Compared to the bentonite-treated wines, as well as the control wines, the GSP treatment resulted in a wine with a greater intensity of “tropical fruit aroma”, as well as “bitterness” and “pungency”. The reason for the increased intensity of the generally desired “tropical fruit aroma” attribute is unclear and interactive sensory effects (enhancing/suppressing effects) of seed-derived compounds and wine aroma compounds could contribute to this observation. Increases in proanthocyanidins and low molecular mass polysaccharides from the seeds can possibly be the reason for the increased bitterness reported.4 The intensities of other attributes (such as “citrus aroma”, “fresh grass aroma” and “astringency” among others) were not significantly different between the treatments. However, the judges did score the GSP-treated wines as having a slightly higher viscosity.
Trials have shown that GSP can successfully be used to fine Sauvignon blanc and Sémillon juice to improve the heat stability of the resulting wine. In this study, treating the juice with 15 g/L GSP resulted in up to 80% decrease in ΔNTU. Even though the treatment was not as effective as the high dose of bentonite treatment post-fermentation, the addition of GSP in the juice phase holds several advantages. Treating the juice with GSP could significantly reduce the bentonite requirements post-fermentation, thereby reducing wine volume losses, improving time management, and minimising the environmental impact.
Of the 17 sensory attributes tested, only four of the attributes were reported as being significantly different between the treatments. This, together with the relatively small differences in average intensity rating, would suggest that the sensory differences between the treatments were marginal.
Even though the GSP-treated wines showed an increase in “yellow colour intensity”, “bitterness” and “pungency”, it is unclear if the increase in the intensity of these seemingly undesirable attributes were considered as “unacceptable” and if a consumer would notice and reject the wine based on these changes. Further research is needed to investigate GSP production/processing methods and fine-tune the application to minimise undesirable effects.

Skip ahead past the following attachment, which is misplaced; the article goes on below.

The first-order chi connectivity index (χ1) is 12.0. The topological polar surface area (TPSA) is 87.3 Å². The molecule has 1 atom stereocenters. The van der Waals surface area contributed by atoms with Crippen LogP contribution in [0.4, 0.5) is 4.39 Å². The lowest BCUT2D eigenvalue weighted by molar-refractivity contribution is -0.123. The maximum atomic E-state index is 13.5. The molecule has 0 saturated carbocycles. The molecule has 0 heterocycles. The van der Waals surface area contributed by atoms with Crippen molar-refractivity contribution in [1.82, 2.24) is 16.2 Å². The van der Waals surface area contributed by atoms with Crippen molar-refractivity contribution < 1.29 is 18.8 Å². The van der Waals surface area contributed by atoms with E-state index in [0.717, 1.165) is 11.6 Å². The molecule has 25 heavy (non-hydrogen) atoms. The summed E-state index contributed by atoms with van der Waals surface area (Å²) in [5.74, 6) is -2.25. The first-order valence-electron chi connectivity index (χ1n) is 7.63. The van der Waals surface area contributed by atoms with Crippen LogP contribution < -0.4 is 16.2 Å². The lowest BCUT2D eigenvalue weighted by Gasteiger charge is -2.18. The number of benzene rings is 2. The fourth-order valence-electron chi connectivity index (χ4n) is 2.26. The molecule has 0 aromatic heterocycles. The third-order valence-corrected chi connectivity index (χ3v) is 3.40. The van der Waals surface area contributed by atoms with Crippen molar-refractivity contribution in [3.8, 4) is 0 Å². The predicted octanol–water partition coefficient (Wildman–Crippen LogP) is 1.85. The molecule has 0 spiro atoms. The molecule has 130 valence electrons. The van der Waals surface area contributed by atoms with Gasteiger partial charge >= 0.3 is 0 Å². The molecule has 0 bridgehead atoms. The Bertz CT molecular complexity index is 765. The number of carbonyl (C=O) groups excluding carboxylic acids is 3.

The valorisation of the natural grape seeds holds several advantages, the renewability of this resource being key. As a by-product of winemaking, the seeds are readily available and can potentially provide a sustainable and economic product to reduce/eliminate the need for bentonite.
Sauvignon blanc and Sémillon juice were fined with grape seed powder and compared to an unfined control and a post-fermentation bentonite treatment. Results showed that grape seed powder was able to improve the heat stability of the resulting wine significantly and had a relatively small sensory impact with both positive and negative influences.
- Romanini, E., McRae, J.M., Colangelo, D. & Lambri, M., 2020. First trials to assess the feasibility of grape seed powder (GSP) as a novel and sustainable bentonite alternative. Food Chemistry 305 (March 2019): 125484. https://doi.org/10.1016/j.foodchem.2019.125484.
- Romanini, E., McRae, J.M., Bilogrevic, E., Colangelo, D., Gabrielli, M. & Lambri, M., 2021. Use of grape seeds to reduce haze formation in white wines. Food Chemistry 341 (July 2020): 128250. https://doi.org/10.1016/j.foodchem.2020.128250.
- McRae, J.M., Barricklow, V., Pocock, K.F. & Smith, P.A., 2018. Predicting protein haze formation in white wines. Australian Journal of Grape and Wine Research 24(4): 504 – 511. https://doi.org/10.1111/ajgw.12354.
- Gombau, J., Nadal, P., Canela, N., Gómez-Alonso, S., García-Romero, E., Smith, P., Hermosín-Gutiérrez, I., Canals, J.M. & Zamora, F., 2019. Measurement of the interaction between mucin and oenological tannins by surface plasmon resonance (SPR); relationship with astringency. Food Chemistry 275: 397 – 406. https://doi.org/10.1016/j.foodchem.2018.09.075.